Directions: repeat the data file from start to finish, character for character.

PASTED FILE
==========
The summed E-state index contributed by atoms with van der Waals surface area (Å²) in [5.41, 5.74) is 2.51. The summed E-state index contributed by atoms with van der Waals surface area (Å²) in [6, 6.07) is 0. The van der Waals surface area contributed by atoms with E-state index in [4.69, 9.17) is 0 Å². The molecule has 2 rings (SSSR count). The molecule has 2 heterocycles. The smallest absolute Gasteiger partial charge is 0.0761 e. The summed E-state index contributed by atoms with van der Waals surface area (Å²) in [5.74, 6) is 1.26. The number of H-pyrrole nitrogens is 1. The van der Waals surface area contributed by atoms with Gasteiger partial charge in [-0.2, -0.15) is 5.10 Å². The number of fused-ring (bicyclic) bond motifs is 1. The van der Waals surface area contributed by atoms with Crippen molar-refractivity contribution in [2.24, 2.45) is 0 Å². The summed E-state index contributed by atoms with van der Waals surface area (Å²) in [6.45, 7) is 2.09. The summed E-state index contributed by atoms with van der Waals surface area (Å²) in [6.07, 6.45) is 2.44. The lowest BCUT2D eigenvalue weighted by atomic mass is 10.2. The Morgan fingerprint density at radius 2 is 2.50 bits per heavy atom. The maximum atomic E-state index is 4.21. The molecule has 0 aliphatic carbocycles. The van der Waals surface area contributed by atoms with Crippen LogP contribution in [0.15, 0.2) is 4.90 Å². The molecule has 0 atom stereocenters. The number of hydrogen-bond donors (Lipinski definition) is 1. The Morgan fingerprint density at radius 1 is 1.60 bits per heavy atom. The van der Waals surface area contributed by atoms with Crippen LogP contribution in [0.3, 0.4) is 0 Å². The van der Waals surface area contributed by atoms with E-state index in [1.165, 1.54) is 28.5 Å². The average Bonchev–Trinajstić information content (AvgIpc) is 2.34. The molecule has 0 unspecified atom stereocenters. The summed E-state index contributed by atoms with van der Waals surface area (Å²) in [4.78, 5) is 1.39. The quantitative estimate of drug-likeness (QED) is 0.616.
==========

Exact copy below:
The summed E-state index contributed by atoms with van der Waals surface area (Å²) in [5.41, 5.74) is 2.51. The summed E-state index contributed by atoms with van der Waals surface area (Å²) in [6, 6.07) is 0. The van der Waals surface area contributed by atoms with E-state index in [4.69, 9.17) is 0 Å². The molecule has 2 rings (SSSR count). The molecule has 2 heterocycles. The smallest absolute Gasteiger partial charge is 0.0761 e. The summed E-state index contributed by atoms with van der Waals surface area (Å²) in [5.74, 6) is 1.26. The number of H-pyrrole nitrogens is 1. The van der Waals surface area contributed by atoms with Gasteiger partial charge in [-0.2, -0.15) is 5.10 Å². The number of fused-ring (bicyclic) bond motifs is 1. The van der Waals surface area contributed by atoms with Crippen molar-refractivity contribution in [2.24, 2.45) is 0 Å². The summed E-state index contributed by atoms with van der Waals surface area (Å²) in [6.45, 7) is 2.09. The summed E-state index contributed by atoms with van der Waals surface area (Å²) in [6.07, 6.45) is 2.44. The lowest BCUT2D eigenvalue weighted by atomic mass is 10.2. The Morgan fingerprint density at radius 2 is 2.50 bits per heavy atom. The maximum atomic E-state index is 4.21. The molecule has 0 aliphatic carbocycles. The van der Waals surface area contributed by atoms with Crippen LogP contribution in [0.15, 0.2) is 4.90 Å². The molecule has 0 atom stereocenters. The number of hydrogen-bond donors (Lipinski definition) is 1. The Morgan fingerprint density at radius 1 is 1.60 bits per heavy atom. The van der Waals surface area contributed by atoms with Crippen LogP contribution in [0.3, 0.4) is 0 Å². The van der Waals surface area contributed by atoms with E-state index in [1.165, 1.54) is 28.5 Å². The average Bonchev–Trinajstić information content (AvgIpc) is 2.34. The molecule has 0 unspecified atom stereocenters. The summed E-state index contributed by atoms with van der Waals surface area (Å²) in [4.78, 5) is 1.39. The quantitative estimate of drug-likeness (QED) is 0.616.